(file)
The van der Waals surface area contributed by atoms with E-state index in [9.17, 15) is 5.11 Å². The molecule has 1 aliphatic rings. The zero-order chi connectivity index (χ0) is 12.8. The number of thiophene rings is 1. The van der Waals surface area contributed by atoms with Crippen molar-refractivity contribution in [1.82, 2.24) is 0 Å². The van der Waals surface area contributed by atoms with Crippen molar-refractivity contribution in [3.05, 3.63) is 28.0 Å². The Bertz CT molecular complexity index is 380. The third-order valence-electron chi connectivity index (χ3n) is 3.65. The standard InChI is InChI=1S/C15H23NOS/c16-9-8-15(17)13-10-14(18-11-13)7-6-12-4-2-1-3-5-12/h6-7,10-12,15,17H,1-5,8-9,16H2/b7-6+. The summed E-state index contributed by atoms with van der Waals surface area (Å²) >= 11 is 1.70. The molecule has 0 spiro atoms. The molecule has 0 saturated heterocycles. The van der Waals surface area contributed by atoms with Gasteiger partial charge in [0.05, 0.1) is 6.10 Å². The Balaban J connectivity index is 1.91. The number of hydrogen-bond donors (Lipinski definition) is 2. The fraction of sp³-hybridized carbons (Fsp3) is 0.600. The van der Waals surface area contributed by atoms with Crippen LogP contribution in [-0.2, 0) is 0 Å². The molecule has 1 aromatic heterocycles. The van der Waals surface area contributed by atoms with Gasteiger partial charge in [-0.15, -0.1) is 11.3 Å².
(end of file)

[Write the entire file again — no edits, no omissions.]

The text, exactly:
The van der Waals surface area contributed by atoms with E-state index in [9.17, 15) is 5.11 Å². The molecule has 1 aliphatic rings. The zero-order chi connectivity index (χ0) is 12.8. The number of thiophene rings is 1. The van der Waals surface area contributed by atoms with Crippen molar-refractivity contribution in [1.82, 2.24) is 0 Å². The van der Waals surface area contributed by atoms with Crippen molar-refractivity contribution in [3.05, 3.63) is 28.0 Å². The Bertz CT molecular complexity index is 380. The third-order valence-electron chi connectivity index (χ3n) is 3.65. The standard InChI is InChI=1S/C15H23NOS/c16-9-8-15(17)13-10-14(18-11-13)7-6-12-4-2-1-3-5-12/h6-7,10-12,15,17H,1-5,8-9,16H2/b7-6+. The summed E-state index contributed by atoms with van der Waals surface area (Å²) >= 11 is 1.70. The molecule has 0 spiro atoms. The molecule has 0 saturated heterocycles. The van der Waals surface area contributed by atoms with Gasteiger partial charge in [0.05, 0.1) is 6.10 Å². The Balaban J connectivity index is 1.91. The number of hydrogen-bond donors (Lipinski definition) is 2. The fraction of sp³-hybridized carbons (Fsp3) is 0.600. The van der Waals surface area contributed by atoms with Crippen LogP contribution in [-0.2, 0) is 0 Å². The molecule has 1 aromatic heterocycles. The van der Waals surface area contributed by atoms with Gasteiger partial charge in [-0.15, -0.1) is 11.3 Å².